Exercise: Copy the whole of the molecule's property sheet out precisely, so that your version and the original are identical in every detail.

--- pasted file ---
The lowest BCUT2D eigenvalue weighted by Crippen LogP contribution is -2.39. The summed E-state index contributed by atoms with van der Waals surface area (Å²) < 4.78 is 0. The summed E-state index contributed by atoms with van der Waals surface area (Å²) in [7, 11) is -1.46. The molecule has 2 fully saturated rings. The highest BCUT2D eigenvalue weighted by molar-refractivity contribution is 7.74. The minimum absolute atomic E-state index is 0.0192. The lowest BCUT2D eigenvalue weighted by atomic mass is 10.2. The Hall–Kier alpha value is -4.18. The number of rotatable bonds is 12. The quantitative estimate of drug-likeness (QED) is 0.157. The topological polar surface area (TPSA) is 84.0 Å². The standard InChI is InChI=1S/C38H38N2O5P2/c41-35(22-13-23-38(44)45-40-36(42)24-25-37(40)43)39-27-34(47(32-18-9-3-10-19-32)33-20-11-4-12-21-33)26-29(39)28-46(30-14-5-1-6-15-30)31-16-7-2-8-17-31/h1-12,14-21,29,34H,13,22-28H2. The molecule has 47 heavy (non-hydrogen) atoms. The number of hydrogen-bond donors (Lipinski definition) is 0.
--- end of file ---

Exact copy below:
The lowest BCUT2D eigenvalue weighted by Crippen LogP contribution is -2.39. The summed E-state index contributed by atoms with van der Waals surface area (Å²) < 4.78 is 0. The summed E-state index contributed by atoms with van der Waals surface area (Å²) in [7, 11) is -1.46. The molecule has 2 fully saturated rings. The highest BCUT2D eigenvalue weighted by molar-refractivity contribution is 7.74. The minimum absolute atomic E-state index is 0.0192. The lowest BCUT2D eigenvalue weighted by atomic mass is 10.2. The Hall–Kier alpha value is -4.18. The number of rotatable bonds is 12. The quantitative estimate of drug-likeness (QED) is 0.157. The topological polar surface area (TPSA) is 84.0 Å². The standard InChI is InChI=1S/C38H38N2O5P2/c41-35(22-13-23-38(44)45-40-36(42)24-25-37(40)43)39-27-34(47(32-18-9-3-10-19-32)33-20-11-4-12-21-33)26-29(39)28-46(30-14-5-1-6-15-30)31-16-7-2-8-17-31/h1-12,14-21,29,34H,13,22-28H2. The molecule has 47 heavy (non-hydrogen) atoms. The number of hydrogen-bond donors (Lipinski definition) is 0.